Merton (1987) as cited in Khurana et al. (2005) tries to explain the rationale behind a firm's decision to cross-list its shares by the investor recognition hypothesis. According to this hypothesis stock trading behaviour of investors is affected from the lack of information. Consequently, this behaviour affects the related share price since investors with incomplete information are reluctant to include those shares in their investment portfolios, requiring a risk premium in order to include those shares in their portfolios. Through cross listing firms can increase investor awareness and expand its potential investor base on their securities more easily than if it traded on a single market. Cross border listing enhances the credibility of a firm by providing information to the local capital market therefore the continue flow of information allow the capital market to make faster and more accurate decisions (Licht, 2004). Further more, listing a company's shares in a major and prestigious stock exchange like NYSE or LSE is accompanied with increased coverage and local media attention which in turn enhances visibility (Pagano et al., 2002). Supporting this argument, Baker et al., (1998) as cited in Witmer (2006), in their study looked how foreign firms’ visibility is affected after cross listing either on NYSE or LSE using two proxies for visibility: the firm's analyst following and media coverage. According to their findings an average of six more analysts follow the firm after a listing on NYSE and an average of three analysts following the firm after a LSE listing. In addition, they found an average increase in home media coverage by 37 and 11percent after NYSE and LSE cross-listing respectively.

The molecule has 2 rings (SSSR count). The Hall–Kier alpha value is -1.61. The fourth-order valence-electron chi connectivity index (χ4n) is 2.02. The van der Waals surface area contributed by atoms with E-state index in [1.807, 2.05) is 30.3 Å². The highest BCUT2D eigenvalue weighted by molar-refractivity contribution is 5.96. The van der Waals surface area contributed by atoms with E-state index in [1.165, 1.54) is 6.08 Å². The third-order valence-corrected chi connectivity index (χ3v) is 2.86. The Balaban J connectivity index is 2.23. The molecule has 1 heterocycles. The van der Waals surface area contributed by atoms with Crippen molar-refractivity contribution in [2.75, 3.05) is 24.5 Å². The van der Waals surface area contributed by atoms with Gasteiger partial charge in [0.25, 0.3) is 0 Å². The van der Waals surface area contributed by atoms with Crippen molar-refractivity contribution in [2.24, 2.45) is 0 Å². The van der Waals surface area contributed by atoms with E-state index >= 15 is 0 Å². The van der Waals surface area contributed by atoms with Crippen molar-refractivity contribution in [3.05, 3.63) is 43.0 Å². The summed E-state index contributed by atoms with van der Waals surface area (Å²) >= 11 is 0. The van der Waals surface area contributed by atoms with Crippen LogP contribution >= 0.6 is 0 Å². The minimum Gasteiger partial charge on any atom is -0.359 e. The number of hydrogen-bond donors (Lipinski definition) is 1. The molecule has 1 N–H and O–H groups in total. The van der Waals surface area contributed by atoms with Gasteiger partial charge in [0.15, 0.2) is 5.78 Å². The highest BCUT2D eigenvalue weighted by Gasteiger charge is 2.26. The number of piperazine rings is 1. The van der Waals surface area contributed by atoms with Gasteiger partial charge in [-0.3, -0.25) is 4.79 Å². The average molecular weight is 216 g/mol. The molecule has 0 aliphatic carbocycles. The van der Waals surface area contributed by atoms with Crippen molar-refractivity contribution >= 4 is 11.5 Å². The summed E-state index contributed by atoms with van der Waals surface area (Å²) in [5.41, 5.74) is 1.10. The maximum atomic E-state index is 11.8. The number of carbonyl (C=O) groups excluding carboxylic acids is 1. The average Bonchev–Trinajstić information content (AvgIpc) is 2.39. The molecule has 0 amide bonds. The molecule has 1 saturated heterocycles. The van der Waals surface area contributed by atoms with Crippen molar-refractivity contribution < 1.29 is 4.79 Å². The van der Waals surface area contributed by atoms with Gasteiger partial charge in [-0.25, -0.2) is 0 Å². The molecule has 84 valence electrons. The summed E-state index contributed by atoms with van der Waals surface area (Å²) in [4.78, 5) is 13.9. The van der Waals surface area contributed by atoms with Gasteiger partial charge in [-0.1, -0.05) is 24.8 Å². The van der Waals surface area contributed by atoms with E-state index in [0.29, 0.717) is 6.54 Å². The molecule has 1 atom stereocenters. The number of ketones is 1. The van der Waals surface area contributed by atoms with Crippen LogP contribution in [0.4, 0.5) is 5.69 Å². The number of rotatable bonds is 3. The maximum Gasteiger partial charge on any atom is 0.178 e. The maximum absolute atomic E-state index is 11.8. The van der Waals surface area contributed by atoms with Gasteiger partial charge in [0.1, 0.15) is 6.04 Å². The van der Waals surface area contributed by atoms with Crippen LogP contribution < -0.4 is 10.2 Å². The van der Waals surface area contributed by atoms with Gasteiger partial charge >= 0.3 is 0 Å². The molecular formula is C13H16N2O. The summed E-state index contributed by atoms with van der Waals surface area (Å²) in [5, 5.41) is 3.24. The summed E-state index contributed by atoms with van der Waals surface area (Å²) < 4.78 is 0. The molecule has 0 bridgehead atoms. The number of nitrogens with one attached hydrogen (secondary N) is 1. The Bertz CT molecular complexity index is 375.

LiquidityEdit